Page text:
Optical Flow Diagnostics applied to Helicopter Rotors Flows at DLR
July, the 3rd, 2017 at 16:30 in Sala Consiglio of the DAER, 2nd Floor, Building B12, Campus Bovisa
Dipartimento di Scienze e Tecnologie Aerospaziali
Via La Masa 34
Markus Raffel, DLR, Göttingen, Germany
Unsteady rotor aerodynamics is hard to predict numerically and still require intensive and innovative experimental testing techniques. The unsteady boundary layer transition, blade vortex interaction and dynamic stall are just a few of the topics that need to be investigated. Particle Image velocimetry (PIV), Background Oriented Schlieren Techniques (BOS) and Differential Infrared Thermography (DIT) have been developed and applied to helicopter rotors flows in wind tunnels and flight. A sample of more recent results of these tests will be presented.
Markus Raffel received his degree in mechanical engineering in 1990 from the Technical University of Karlsruhe and his doctorate (Ph.D.) in 1993 from the Leibniz University Hannover, Germany. In 2001 he received the post-doctoral lecturing qualification (Habilitation) in Fluidmechanics at the Technischen Universität Clausthal. He started working on particle image velocimetry at DLR Goettingen in 1991 with emphasis on the development of Particle Image Velocimetry (PIV) recording techniques in high-speed flows. In this process he applied the method to a number of aerodynamic problems mainly in the context of rotorcraft investigations and worked on other optical flow diagnostic techniques like the Background Oriented Schlieren Technique (BOS). He is leading author of the text book on PIV published by Springer-Verlag in 1997 and 2007. He is heading the department for Helicopters of the DLR Institute for Aerodynamics and Flow Technology and has been a full professor at the Leibniz University Hannover since 2007.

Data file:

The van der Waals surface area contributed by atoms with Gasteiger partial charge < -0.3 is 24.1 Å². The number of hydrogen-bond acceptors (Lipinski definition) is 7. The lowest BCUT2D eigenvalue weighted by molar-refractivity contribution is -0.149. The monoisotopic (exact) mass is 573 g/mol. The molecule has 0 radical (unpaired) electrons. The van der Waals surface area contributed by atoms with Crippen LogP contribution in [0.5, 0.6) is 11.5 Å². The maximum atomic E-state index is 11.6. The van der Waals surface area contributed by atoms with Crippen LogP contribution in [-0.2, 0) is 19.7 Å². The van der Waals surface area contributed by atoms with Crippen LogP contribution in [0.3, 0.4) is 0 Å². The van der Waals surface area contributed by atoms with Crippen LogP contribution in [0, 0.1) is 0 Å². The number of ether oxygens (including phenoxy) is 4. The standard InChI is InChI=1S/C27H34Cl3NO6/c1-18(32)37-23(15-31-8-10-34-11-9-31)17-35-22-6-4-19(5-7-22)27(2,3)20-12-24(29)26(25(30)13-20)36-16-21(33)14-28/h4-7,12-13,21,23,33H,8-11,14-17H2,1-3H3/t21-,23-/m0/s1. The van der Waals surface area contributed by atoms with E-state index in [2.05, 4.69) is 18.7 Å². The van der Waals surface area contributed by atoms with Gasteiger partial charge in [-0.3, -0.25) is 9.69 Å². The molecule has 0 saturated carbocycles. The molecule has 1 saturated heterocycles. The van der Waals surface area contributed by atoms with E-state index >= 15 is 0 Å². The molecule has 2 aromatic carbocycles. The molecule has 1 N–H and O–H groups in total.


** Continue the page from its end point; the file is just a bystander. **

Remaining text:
- 20170703_Raffel_Locandina.pdf560 K